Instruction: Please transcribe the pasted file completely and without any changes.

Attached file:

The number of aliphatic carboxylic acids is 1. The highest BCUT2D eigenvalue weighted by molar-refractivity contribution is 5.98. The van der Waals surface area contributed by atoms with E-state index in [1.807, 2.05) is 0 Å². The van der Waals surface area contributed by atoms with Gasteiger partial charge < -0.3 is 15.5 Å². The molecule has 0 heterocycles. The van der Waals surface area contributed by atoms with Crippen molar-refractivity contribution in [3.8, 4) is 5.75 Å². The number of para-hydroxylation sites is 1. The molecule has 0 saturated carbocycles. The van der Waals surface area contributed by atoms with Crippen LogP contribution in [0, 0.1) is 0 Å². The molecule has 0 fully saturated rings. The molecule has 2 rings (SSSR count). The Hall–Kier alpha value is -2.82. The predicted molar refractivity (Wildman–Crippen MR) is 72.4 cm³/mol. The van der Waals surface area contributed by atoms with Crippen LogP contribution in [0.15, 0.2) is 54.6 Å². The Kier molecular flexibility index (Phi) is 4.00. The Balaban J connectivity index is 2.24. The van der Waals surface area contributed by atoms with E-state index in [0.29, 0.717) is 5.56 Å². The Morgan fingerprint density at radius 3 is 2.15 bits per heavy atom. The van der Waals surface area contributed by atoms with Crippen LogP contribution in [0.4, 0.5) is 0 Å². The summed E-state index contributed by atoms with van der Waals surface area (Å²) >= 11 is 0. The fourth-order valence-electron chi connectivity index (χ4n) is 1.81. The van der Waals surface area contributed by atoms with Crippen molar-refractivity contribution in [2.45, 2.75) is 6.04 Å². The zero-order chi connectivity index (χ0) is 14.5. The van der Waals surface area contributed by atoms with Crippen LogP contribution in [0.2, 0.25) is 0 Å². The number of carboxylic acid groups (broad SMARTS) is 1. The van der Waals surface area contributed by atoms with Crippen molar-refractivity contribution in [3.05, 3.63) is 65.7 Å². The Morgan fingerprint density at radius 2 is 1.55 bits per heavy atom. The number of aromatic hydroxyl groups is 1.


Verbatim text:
The number of aliphatic carboxylic acids is 1. The highest BCUT2D eigenvalue weighted by molar-refractivity contribution is 5.98. The van der Waals surface area contributed by atoms with E-state index in [1.807, 2.05) is 0 Å². The van der Waals surface area contributed by atoms with Gasteiger partial charge < -0.3 is 15.5 Å². The molecule has 0 heterocycles. The van der Waals surface area contributed by atoms with Crippen molar-refractivity contribution in [3.8, 4) is 5.75 Å². The number of para-hydroxylation sites is 1. The molecule has 0 saturated carbocycles. The van der Waals surface area contributed by atoms with Crippen LogP contribution in [0, 0.1) is 0 Å². The molecule has 0 fully saturated rings. The molecule has 2 rings (SSSR count). The Hall–Kier alpha value is -2.82. The predicted molar refractivity (Wildman–Crippen MR) is 72.4 cm³/mol. The van der Waals surface area contributed by atoms with Crippen LogP contribution in [0.15, 0.2) is 54.6 Å². The Kier molecular flexibility index (Phi) is 4.00. The Balaban J connectivity index is 2.24. The van der Waals surface area contributed by atoms with E-state index in [0.29, 0.717) is 5.56 Å². The Morgan fingerprint density at radius 3 is 2.15 bits per heavy atom. The van der Waals surface area contributed by atoms with Crippen LogP contribution in [0.4, 0.5) is 0 Å². The summed E-state index contributed by atoms with van der Waals surface area (Å²) >= 11 is 0. The fourth-order valence-electron chi connectivity index (χ4n) is 1.81. The van der Waals surface area contributed by atoms with Crippen molar-refractivity contribution in [2.45, 2.75) is 6.04 Å². The zero-order chi connectivity index (χ0) is 14.5. The van der Waals surface area contributed by atoms with Crippen LogP contribution in [0.2, 0.25) is 0 Å². The number of carboxylic acid groups (broad SMARTS) is 1. The van der Waals surface area contributed by atoms with Crippen molar-refractivity contribution in [3.05, 3.63) is 65.7 Å². The Morgan fingerprint density at radius 2 is 1.55 bits per heavy atom. The number of aromatic hydroxyl groups is 1.